4. The industry has already transitioned over.
“Since EPA announced its intention to propose the pending amendment more than seven months ago (see 78 Fed. Reg. at 79322), a six-month lag time should be sufficient. The ASTM task group’s experience is that most users of the E 1527 standard have already transitioned to the 2013 standard. Except if preexisting contractual obligations require use of the 2005 standard, the only reason anyone would want more time to continue using the 2005 standard is to perpetuate as long as possible the site assessment short-cuts that were never intended in 2005 and would not likely be compliant with the AAI rule.” [Weissman]
“Due to market demand, many consultants have already begun conducting assessments and preparing reports under the updated E1527-13 standard. There is no valid argument to delay the removal of the E1527-05 standard any longer, and a phase-in period of 6 months or less would be more appropriate and more reflective of the state of the industry.” [Quigley]
“I think this one year transition is unfortunate and unnecessary. We’ve already had seven months, so this will just add to additional confusion in the marketplace.” [attorney David Gillay during EDR Insight’s June vapor migration webinar]
Given the lack of any significant push back from the market, it is highly likely that EPA’s proposed rule will be finalized with no changes, which means:
– EPA will “promote the use of the standard currently recognized by ASTM as the consensus-based, good customary business standard” to “reduce any confusion associated with the regulatory reference to a historical standard that is no longer recognized by its own promulgating organization…”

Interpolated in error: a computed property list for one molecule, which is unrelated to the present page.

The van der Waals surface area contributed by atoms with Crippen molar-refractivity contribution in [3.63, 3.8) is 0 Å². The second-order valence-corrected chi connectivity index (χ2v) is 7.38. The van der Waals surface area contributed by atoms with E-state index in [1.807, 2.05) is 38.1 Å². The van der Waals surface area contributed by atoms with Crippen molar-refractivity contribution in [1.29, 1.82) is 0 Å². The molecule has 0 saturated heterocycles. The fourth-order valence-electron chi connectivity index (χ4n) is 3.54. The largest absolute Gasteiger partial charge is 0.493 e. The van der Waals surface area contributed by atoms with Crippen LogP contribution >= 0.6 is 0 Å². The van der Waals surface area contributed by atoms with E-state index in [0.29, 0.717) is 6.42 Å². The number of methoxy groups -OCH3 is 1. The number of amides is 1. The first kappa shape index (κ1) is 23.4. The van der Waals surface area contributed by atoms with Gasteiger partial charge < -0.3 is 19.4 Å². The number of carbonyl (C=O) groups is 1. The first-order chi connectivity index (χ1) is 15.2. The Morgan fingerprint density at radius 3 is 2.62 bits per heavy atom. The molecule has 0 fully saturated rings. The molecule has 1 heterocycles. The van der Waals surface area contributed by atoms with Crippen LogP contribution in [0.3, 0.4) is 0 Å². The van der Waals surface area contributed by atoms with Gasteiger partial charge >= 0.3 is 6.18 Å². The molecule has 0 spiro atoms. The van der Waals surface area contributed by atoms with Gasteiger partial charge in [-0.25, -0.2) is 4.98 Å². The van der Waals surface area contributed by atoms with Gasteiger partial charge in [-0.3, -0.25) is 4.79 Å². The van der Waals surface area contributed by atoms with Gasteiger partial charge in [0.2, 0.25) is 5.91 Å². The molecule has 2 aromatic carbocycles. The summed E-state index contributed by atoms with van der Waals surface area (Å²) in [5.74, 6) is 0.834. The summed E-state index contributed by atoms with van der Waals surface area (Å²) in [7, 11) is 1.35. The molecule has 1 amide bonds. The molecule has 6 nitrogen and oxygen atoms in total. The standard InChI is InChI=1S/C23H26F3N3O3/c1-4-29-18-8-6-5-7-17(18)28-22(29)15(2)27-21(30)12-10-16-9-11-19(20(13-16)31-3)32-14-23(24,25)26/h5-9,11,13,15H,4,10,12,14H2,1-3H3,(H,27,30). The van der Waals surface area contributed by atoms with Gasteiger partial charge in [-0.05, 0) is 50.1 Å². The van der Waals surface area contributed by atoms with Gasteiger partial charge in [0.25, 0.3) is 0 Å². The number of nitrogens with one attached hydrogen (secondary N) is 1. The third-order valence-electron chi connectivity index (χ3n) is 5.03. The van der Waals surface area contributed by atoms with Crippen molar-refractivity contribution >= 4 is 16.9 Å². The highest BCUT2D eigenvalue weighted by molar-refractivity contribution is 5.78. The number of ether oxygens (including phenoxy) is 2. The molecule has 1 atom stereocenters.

– The federal AAI rule will no longer reference the ASTM E 1527-05 standard. It remains to be seen if the courts will decide that -05 is not compliant because the U.S. EPA removed the reference. This is why many attorneys are already advising clients to use the updated -13 standard. Also, EPA will require brownfield grantees to use E 1527-13 if parties are using the agency’s grant funds to pay for assessments.
As noted by attorney William Weissman, the market is on notice that the clarifications in the 2013 standard represent “good commercial and customary practice” for any Phase I ESAs intended to be compliant with the AAI rule. Attorneys and conservative financial institutions are already advising purchasers seeking to qualify for CERCLA liability protection follow E 1527-13 now, especially in light of EPA’s public notices (December final rule and June proposal) stating a preference for the updated standard. The majority of Phase I ESA providers have already embraced the new standard to avoid any potential liability should their reports be put under the harsh light of scrutiny down the road.